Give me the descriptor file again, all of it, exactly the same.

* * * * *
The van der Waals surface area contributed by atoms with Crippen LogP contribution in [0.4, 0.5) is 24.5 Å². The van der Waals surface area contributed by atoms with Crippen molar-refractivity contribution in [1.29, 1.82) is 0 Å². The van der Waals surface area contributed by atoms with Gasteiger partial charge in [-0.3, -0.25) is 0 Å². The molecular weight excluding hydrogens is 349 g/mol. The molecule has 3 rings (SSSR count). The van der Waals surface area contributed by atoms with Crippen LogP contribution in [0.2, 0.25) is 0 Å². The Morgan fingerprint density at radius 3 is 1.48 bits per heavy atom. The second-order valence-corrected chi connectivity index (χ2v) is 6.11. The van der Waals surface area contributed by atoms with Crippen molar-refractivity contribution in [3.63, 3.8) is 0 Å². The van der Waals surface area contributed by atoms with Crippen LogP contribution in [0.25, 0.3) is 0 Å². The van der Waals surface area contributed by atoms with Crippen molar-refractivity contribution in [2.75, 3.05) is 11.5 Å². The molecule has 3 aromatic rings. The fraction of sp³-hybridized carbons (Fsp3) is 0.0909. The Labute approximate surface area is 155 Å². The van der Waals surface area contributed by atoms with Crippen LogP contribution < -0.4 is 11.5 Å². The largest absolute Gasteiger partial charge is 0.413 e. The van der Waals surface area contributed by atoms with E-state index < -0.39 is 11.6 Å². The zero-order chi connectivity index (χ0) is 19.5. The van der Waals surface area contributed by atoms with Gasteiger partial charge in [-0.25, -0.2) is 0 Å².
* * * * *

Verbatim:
The van der Waals surface area contributed by atoms with Crippen LogP contribution in [0.4, 0.5) is 24.5 Å². The van der Waals surface area contributed by atoms with Crippen molar-refractivity contribution in [1.29, 1.82) is 0 Å². The van der Waals surface area contributed by atoms with Gasteiger partial charge in [-0.3, -0.25) is 0 Å². The molecular weight excluding hydrogens is 349 g/mol. The molecule has 3 rings (SSSR count). The van der Waals surface area contributed by atoms with Crippen LogP contribution in [0.2, 0.25) is 0 Å². The Morgan fingerprint density at radius 3 is 1.48 bits per heavy atom. The second-order valence-corrected chi connectivity index (χ2v) is 6.11. The van der Waals surface area contributed by atoms with Crippen molar-refractivity contribution in [3.63, 3.8) is 0 Å². The van der Waals surface area contributed by atoms with Crippen LogP contribution in [0.25, 0.3) is 0 Å². The van der Waals surface area contributed by atoms with Crippen molar-refractivity contribution in [2.75, 3.05) is 11.5 Å². The molecule has 3 aromatic rings. The fraction of sp³-hybridized carbons (Fsp3) is 0.0909. The Labute approximate surface area is 155 Å². The van der Waals surface area contributed by atoms with Crippen LogP contribution < -0.4 is 11.5 Å². The largest absolute Gasteiger partial charge is 0.413 e. The van der Waals surface area contributed by atoms with E-state index < -0.39 is 11.6 Å². The zero-order chi connectivity index (χ0) is 19.5. The van der Waals surface area contributed by atoms with Gasteiger partial charge in [-0.25, -0.2) is 0 Å².